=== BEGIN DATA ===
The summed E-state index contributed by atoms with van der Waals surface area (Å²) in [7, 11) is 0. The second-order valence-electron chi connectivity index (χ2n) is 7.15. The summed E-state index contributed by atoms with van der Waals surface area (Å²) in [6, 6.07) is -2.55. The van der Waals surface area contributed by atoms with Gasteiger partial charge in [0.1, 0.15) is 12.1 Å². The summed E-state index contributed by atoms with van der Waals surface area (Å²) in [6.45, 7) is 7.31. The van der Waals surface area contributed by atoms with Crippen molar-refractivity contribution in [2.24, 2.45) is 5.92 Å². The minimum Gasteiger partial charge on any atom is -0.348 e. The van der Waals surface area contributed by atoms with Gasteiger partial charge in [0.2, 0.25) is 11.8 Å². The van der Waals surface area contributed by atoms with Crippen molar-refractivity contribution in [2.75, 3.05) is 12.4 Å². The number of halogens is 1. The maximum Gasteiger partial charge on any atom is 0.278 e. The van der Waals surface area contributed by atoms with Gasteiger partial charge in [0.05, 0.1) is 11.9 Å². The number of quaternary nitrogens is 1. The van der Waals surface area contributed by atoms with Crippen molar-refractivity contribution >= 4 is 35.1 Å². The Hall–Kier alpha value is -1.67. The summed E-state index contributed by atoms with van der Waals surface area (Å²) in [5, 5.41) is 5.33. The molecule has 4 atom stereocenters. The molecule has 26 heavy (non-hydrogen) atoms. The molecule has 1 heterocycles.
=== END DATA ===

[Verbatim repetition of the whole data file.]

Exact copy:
The summed E-state index contributed by atoms with van der Waals surface area (Å²) in [7, 11) is 0. The second-order valence-electron chi connectivity index (χ2n) is 7.15. The summed E-state index contributed by atoms with van der Waals surface area (Å²) in [6, 6.07) is -2.55. The van der Waals surface area contributed by atoms with Gasteiger partial charge in [0.1, 0.15) is 12.1 Å². The summed E-state index contributed by atoms with van der Waals surface area (Å²) in [6.45, 7) is 7.31. The van der Waals surface area contributed by atoms with Crippen molar-refractivity contribution in [2.24, 2.45) is 5.92 Å². The minimum Gasteiger partial charge on any atom is -0.348 e. The van der Waals surface area contributed by atoms with Gasteiger partial charge in [0.2, 0.25) is 11.8 Å². The van der Waals surface area contributed by atoms with Crippen molar-refractivity contribution in [2.75, 3.05) is 12.4 Å². The number of halogens is 1. The maximum Gasteiger partial charge on any atom is 0.278 e. The van der Waals surface area contributed by atoms with Gasteiger partial charge in [0.05, 0.1) is 11.9 Å². The number of quaternary nitrogens is 1. The van der Waals surface area contributed by atoms with Crippen molar-refractivity contribution >= 4 is 35.1 Å². The Hall–Kier alpha value is -1.67. The summed E-state index contributed by atoms with van der Waals surface area (Å²) in [5, 5.41) is 5.33. The molecule has 4 atom stereocenters. The molecule has 26 heavy (non-hydrogen) atoms. The molecule has 1 heterocycles.